The creation is almost done. He makes a few adjustments to his equipment, then fiddles with some gadgets. The air is static and the storm rages. Sparks fly and the energy is frightening. Ygor hides in the shadows, watching him and giggling maniacally at what is about to be set loose upon the unsuspecting world. Sweat rolls down his forehead, what appears to be a grimace is suddenly changed to a smile as the corners of his mouth turn, trembling upward into a demonic smile. Tension mounts. The lightning strikes. Sparks fly.
His eyes widen in a cross between dementia and joy.
“It’s alive,” he says softly.
“It’s alive,” he repeats, voice raising in horrific excitement.
“It’s alive!” he shouts, raising his fists, as if to challenge God in his demonic triumph!
Seen this before? Then you were probably in the studio of Waylon Bacon, Beatdom‘s own beloved illustrator who has helped bring issue after issue to life with his drawings, illustrations and the marvelous cover art he produced for the cover of our latest issue; the colorful image/interpretation of the classic Arthur Rimbaud poem, “After the Flood.” You thought we we referring to Colin Clive in Frankenstein, and we may just as well have been, given Waylon’s predisposition to horror, zombies, drooling ghouls and famous monsters of the film world.
Our talented Mr. Bacon is a true modern Renaissance Man. Besides his delightful work in Beatdom, he has established himself as a well-respected and renowned filmmaker; amazing his fans regularly with screenings at the San Francisco Underground Short Film Festival, the Berkeley Short Film Festival, the Comic Con International Film Festival, the B Movie Underground & Trash Film Festival in the Netherlands, and the Fright Night Horror Film Festival in Louisville, Kentucky. He is currently working on filming his first foray into the music video realm, which can be a horror in itself, and also is a regular monthly contributor to Cinesource Magazine, with cartoons on the subject of filmmaking.
Any true fan of the horror film genre is familiar with FANGORIA (the First in Fright since 1979) and the magazine’s David Pace interviewed Waylon last year. On the big screen, Waylon’s first notable effort was his storyboarding and conceptualization for the 2012 flick Excision, which not only went on to play at the prestigious Sundance Film Festival, but which also includes appearances by such well-known names as Traci Lords, Malcolm McDowell, Marlee Matlin and the most awesome John Waters…acting out scenes originally sketched by Waylon!
While we do not have any of his horror-related work on hand to show you, it can easily be found on his website, www.waylonbacon.com, which has a little misinformation about Beatdom on it, but we have to forgive him for that or else he may bite us in the neck! No one-trick-pony, his work is magificently detailed, as seen on the cover of our latest, Issue Eleven, where anybody familiar with classic French poetry can spot the image of Rimbaud from across a crowded room and identify the subject. Another example of his fine eye for detail is this terrific illustration of Lenny Bruce, which he produced for our Issue Ten.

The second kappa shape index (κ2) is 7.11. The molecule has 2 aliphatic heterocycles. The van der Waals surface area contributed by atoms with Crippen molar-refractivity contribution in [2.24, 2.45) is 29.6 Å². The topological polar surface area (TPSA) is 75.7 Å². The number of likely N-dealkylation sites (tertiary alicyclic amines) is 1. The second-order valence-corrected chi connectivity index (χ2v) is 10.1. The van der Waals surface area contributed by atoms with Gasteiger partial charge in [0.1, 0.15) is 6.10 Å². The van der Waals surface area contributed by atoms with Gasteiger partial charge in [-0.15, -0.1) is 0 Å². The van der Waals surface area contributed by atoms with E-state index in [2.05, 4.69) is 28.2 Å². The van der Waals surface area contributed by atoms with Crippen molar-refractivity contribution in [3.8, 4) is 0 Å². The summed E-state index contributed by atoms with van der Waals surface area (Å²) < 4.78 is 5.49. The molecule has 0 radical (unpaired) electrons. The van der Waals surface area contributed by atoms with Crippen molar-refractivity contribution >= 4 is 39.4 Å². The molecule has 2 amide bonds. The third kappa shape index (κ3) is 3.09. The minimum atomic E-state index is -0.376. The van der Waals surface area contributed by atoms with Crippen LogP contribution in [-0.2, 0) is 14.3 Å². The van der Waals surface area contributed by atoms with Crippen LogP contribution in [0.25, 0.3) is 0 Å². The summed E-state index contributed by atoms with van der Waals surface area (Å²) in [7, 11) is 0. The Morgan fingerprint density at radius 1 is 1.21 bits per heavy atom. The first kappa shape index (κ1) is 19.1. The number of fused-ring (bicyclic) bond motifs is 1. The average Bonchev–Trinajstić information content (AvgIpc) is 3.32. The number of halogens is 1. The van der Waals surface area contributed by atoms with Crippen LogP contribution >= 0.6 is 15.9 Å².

Look at the fine detail. Note the covers of Lenny’s albums in the background, painstakingly copied to perfection by his coffee-stained fingers. It is a truly remarkable piece of art, and how could you expect anything less? We have paired him up with our short story writers, and in doing so, all readers, especially readers of the print edition where you can truly see the magnificence of his craft, get to experience images such as the one below.
From our talented Katy Gurin’s story, “Meat From Craigslist”:
Here is another from the same story…
Or this one, from “Forever Stung,” a short story by Beatdom Editor Michael Hendrick…
We could go on forever because his body of work is so voluminous for a man his age, but we highly recommend that you go to www.waylonbacon.com to view his short films there and look at his other work. View his films: Help Wanted, My Worst Nightmare, Bob and Poster Boy. Marvel at his work. As Bad Lit: The Journal of Underground Film said, “When it comes to creating sickening nightmares, it’s hard to top San Francisco-based filmmaker Waylon Bacon.”
And so we leave you with one final piece from Beatdom, where we have given Waylon the last page of every issue to do whatever he wants. It is a more serious piece from Issue Ten, the Religion Issue. We posted this to let you all know that Waylon is not the creepy, ghoulish, horrific, frightening, insanely maniacal, drunken drug addict that he appears to be – we set the record straight on that – he does NOT take drugs.
Beatdom wishes Waylon the best in all of his endeavors, but we like the ones he does for us the best!
AFTERWORD: Well, folks, when we wrote this post we did not have any of Waylon’s color work available. As you all know, Beatdom assumed the format of more traditional literary journals starting with Issue Nine, and these next couple images are from a short story by the esteemed educator, photographer and writer, Chuck Taylor. While the traditional format is handier and fits in a pocket or handbag, we do miss seeing the work of Waylon in color. While his art is incomparable and uniquely original, we like to think that his color work evokes the spirit of a demented Walt Disney channeling through R. Crumb…but the style is really 100% Waylon Bacon.
We offer these samples for your guaranteed enjoyment. They appeared in Beatdom Issue Eight, the Sex Issue, complimenting Mr. Taylor’s great story, “Whores Who Were My Friends.”
We trust you will dig these!
The first is titled Sex For Free and the second is Hundred Dollars.